For someone who says he doesn’t like Lauren Duca, Tucker Carlson sure talks a lot about her.
The Fox News host ended his show Friday night by bringing up the Teen Vogue columnist and political writer, yet again, for no apparent reason. This is now the third time Carlson has featured a segment on Duca during his show since their viral blow-up in December, when he spoke over her, attempted to belittle her work and told her to “stick to the thigh-high boots.”
In the most recent round of Duca-bashing, titled “The Problem With Lauren Duca,” Carlson dedicated a whole segment to tearing down the writer’s recent accomplishments, including her New York Times profile, her university commencement address and the heartwarming note that former Secretary of State Hillary Clinton sent to her.
“The most remarkable thing about Lauren Duca is that, for a writer, she can barely write,” Carlson fumed. “And that’s a problem, even for someone paid to produce frothy political propaganda for a kids’ magazine.”
Carlson’s attack on Duca, a former HuffPost reporter, appeared to take aim at her new op-ed column at Teen Vogue, which he unwittingly helped name: “Thigh-High Politics.”
The Fox News host continued his rant against Duca by reading more of her writing ― even though he apparently hates it ― resurfacing her old tweets and playing clips of her interviews on other shows.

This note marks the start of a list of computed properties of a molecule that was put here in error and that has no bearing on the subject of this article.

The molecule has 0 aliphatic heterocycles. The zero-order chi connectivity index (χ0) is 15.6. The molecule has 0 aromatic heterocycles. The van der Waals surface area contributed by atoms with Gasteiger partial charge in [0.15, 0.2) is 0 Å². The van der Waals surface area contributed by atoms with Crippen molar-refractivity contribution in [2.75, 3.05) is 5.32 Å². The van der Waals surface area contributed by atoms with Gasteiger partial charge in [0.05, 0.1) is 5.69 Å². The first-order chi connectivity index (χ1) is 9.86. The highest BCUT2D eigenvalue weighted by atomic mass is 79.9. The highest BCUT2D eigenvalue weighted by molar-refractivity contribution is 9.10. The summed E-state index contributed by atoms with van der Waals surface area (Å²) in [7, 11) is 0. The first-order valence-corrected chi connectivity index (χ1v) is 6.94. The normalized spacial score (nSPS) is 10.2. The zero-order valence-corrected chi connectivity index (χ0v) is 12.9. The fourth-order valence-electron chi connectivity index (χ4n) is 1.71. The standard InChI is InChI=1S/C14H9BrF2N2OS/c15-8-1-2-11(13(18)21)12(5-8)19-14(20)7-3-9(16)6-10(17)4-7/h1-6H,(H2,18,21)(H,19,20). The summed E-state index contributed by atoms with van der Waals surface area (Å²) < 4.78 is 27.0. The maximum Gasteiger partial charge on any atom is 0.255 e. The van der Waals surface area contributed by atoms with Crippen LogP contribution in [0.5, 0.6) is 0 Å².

Carlson then took credit for Duca’s popularity, joking that she could one day become president.
“Every time we mention Duca on this show, she gets more and more famous and more revered on the left,” he snapped. “Maybe next week she’ll be honored by the pope and the Dalai Lama. If we mock that, she could get the Nobel Prize for Literature.”
He added: “Fifteen years from now we could be making fun of President Lauren Duca.
Carlson’s outburst isn’t surprising. This week, he sparred with a Black Lives Matter activist with the same aggression. What is bizarre is his apparent obsession with Duca ― and many viewers of the segment were quick to point it out.
But Carlson’s dedicated coverage of Duca’s life may have had an unintended consequence. We’ll see what happens 15 years from now.